Fork seals!


had a leaking left forkseal and did a search here on TT - and found all the answers I wanted :) .

I did the filmtrick, i.e using a piece of film/plastic and scraping between the forkleg and the seal. I am not sure that the leak is cured, but time will tell. I did compress the forks and there were some oil on the leg, but somewhere I read that to be normal and everything would be ok after some use - is this true?

Antoher tip were to pack the dustseals with grease!! I have nothing to loose :D so I did this too. But now I am wondering, because everytime I compress the forks/suspension there is a thin coat of grease left on the forklegs.

This cant be good!

Dust and crap will get stuck in the grease and get clogged up at the dustseal and then start to move further up, into the forkseals.

Did I do it wrong or is this just some "stupid" tip that I fell for :D .

Comments please I am probably going to order the Factory Connection forkseals (at $45 to Sweden :D ) and a pair of sealsavers. Things are getting expensive :D .

See ya,


My luck was just about the same this weekend. I rode so hard I blew out both of my fork seals on my last 25 mile lap of the day. I have been nursing my left fork seal for a couple of months now. I have never had any luck with the film method but I have had good success with using a 004 feeler gauge blade and a can of break parts cleaner. I usually have to go around the seal a couple of times until I get all the sand out from between the fork and the seal (I couldn't feel the sand with a fiece of film but can with the feeler gauge. This time I'm just going to break down and replace both the seals and dust covers as it's been a year since my re-valve and I've been riding them pretty hard.

Bonzai :)

I think the grease/film/feeler gauge tricks are just stopgap measures to buy you a little time before you actually have to change the seal. I did all 3 and it gave me about another month before I had to change the seals. But, when it was all said and done, changing the fork seals was a lot easier than I expected it to be. I should have done it sooner.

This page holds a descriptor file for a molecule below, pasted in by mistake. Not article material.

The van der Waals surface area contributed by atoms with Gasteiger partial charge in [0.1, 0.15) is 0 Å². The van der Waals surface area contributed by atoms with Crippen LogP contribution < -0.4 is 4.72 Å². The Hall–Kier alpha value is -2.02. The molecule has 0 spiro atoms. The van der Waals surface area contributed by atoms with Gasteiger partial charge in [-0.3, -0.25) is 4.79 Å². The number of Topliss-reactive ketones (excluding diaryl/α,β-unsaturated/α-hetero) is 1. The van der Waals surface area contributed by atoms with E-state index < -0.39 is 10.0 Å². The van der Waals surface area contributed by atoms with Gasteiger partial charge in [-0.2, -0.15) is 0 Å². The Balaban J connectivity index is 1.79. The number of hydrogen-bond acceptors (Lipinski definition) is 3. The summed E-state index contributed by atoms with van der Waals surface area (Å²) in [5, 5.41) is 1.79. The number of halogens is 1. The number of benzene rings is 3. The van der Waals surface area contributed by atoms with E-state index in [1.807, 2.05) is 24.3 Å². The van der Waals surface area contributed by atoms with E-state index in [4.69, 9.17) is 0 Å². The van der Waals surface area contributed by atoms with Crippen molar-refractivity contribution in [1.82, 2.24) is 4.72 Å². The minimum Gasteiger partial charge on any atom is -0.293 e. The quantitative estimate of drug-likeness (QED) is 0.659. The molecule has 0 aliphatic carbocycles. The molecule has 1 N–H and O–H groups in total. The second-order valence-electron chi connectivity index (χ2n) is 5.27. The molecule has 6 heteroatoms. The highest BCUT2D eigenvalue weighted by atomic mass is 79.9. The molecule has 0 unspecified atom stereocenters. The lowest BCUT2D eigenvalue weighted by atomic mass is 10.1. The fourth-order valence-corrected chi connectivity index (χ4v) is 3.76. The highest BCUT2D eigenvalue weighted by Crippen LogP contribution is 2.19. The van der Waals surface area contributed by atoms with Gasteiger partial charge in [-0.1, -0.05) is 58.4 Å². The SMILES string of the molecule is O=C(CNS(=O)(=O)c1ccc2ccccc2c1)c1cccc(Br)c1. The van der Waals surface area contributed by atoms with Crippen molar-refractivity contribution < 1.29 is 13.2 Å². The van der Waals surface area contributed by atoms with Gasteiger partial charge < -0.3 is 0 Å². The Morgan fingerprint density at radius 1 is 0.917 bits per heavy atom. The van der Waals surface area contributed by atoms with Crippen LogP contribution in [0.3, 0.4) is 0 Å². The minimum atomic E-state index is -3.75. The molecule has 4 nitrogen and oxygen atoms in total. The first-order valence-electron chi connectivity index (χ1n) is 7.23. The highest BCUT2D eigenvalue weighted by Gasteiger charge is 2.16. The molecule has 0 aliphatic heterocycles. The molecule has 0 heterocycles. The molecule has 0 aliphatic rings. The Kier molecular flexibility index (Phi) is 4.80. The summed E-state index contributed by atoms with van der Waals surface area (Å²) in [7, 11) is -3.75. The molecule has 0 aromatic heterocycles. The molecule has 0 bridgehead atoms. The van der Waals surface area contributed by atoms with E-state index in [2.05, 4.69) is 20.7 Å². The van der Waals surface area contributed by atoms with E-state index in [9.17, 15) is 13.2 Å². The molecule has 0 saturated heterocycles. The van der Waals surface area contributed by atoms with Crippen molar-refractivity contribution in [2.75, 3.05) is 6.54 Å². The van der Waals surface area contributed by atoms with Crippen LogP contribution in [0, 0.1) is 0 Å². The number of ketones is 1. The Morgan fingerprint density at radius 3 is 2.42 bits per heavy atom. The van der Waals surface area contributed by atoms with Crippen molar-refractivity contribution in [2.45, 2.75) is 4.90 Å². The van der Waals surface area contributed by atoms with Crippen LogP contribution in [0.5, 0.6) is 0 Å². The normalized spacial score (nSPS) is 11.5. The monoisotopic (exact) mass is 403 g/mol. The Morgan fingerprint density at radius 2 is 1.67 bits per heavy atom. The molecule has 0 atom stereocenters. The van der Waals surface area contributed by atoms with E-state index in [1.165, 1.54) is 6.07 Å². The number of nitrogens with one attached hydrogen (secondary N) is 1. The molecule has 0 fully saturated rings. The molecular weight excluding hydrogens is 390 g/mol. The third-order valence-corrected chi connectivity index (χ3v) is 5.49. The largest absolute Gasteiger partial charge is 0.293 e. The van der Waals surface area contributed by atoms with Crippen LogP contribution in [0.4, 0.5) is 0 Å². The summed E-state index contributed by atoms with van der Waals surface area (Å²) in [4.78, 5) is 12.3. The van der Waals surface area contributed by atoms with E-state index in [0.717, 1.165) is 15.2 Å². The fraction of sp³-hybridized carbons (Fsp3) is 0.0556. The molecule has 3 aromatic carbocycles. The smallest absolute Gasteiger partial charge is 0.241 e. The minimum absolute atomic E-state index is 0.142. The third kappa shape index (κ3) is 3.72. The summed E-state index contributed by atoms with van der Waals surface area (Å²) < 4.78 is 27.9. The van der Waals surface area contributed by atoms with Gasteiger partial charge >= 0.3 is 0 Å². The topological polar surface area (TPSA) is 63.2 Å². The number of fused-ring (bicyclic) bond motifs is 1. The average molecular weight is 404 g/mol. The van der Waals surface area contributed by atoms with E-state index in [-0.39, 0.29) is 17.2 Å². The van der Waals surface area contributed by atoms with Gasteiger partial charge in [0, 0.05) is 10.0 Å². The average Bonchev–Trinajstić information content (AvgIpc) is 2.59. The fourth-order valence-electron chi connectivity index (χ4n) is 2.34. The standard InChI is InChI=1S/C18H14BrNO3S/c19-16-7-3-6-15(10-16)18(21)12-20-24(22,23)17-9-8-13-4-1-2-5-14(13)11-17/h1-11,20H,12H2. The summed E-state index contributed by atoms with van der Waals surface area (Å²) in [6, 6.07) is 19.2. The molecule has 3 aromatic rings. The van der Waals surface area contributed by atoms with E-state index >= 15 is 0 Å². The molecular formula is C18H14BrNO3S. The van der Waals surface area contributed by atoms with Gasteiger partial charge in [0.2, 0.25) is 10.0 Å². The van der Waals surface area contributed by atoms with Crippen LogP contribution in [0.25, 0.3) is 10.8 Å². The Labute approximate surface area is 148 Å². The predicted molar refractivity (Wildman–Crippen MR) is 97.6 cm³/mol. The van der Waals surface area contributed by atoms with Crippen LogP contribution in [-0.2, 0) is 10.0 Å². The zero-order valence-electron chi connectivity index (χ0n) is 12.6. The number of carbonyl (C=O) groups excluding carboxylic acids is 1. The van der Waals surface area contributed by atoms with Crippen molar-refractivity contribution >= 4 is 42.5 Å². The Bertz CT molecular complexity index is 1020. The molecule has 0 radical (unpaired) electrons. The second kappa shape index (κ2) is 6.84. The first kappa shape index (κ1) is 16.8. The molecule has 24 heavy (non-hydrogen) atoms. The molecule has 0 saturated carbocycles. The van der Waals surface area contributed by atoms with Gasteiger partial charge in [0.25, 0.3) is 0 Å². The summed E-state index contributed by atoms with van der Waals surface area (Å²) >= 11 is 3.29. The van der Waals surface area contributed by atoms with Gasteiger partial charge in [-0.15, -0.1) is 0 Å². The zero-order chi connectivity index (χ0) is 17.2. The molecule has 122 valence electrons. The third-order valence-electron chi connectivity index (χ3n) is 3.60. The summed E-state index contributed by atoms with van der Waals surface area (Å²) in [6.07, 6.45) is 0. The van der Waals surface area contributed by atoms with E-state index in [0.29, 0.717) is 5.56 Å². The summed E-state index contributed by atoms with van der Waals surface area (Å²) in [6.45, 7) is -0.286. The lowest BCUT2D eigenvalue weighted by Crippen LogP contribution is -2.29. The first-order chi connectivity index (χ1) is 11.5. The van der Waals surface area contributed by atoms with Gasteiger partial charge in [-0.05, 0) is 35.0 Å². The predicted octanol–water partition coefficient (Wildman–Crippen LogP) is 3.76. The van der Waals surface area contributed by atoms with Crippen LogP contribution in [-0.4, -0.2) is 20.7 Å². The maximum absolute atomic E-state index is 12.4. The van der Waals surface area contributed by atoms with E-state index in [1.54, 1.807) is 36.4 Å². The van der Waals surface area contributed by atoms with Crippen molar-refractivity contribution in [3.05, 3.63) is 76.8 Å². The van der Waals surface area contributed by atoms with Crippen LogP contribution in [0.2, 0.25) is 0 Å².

Now I think it's time to deal with the shock on my bike. I'm sure it at least needs new oil and a nitrogen recharge. Now that's something I'm not looking forward to doing.

I never had any luck with the film slide to get the sand or whatever out, so I has the seals done and the owner/mechanic says it's usuallly not the debris that makes them leak, it's a burr on the fork leg caused by roost hitting it,(I know theres fork guards there, but he said after I asked that roost coming out of corners will get the angle), and when the burr slides past the seal it rips it and it is done for. So before the seals are installed he lightly machines the legs, removing the burrs.........Thats my story folks!!!!

the shock is easier than the forks IMO, because there is only one shock (instead of 2 forks) Once you take it apart I think you will agree. Later,



You need to tell your owner/mechanic friend that well uhmmm, his mechanic skills need some tuning. The "Normal" cause of seal spitting/leaking is sand granuals getting between the rubber seal and the felt plug. If you change the seals everytime one leaks then you have way too much money to burn. As I said earlier I had major leakage from my forks from this past weekend...After cleaning my Mud ravaged bike and inspecting the forks I found a couple of "Chunks" of mud between the seals, again....a 004 feeler gauge and a can of "Brake Parts Cleaner" and the leaks have stopped...This time I'm gonna buy a set of Long Seal Savers to protect them. I did pick up another set of seals, but no reason to tear down the forks quite yet, just add a little oil back to the forks.

There is alot of good info on this board that can save you alot of money in "Dealer Repair Cost's"...

Good Luck...

Bonzai :)

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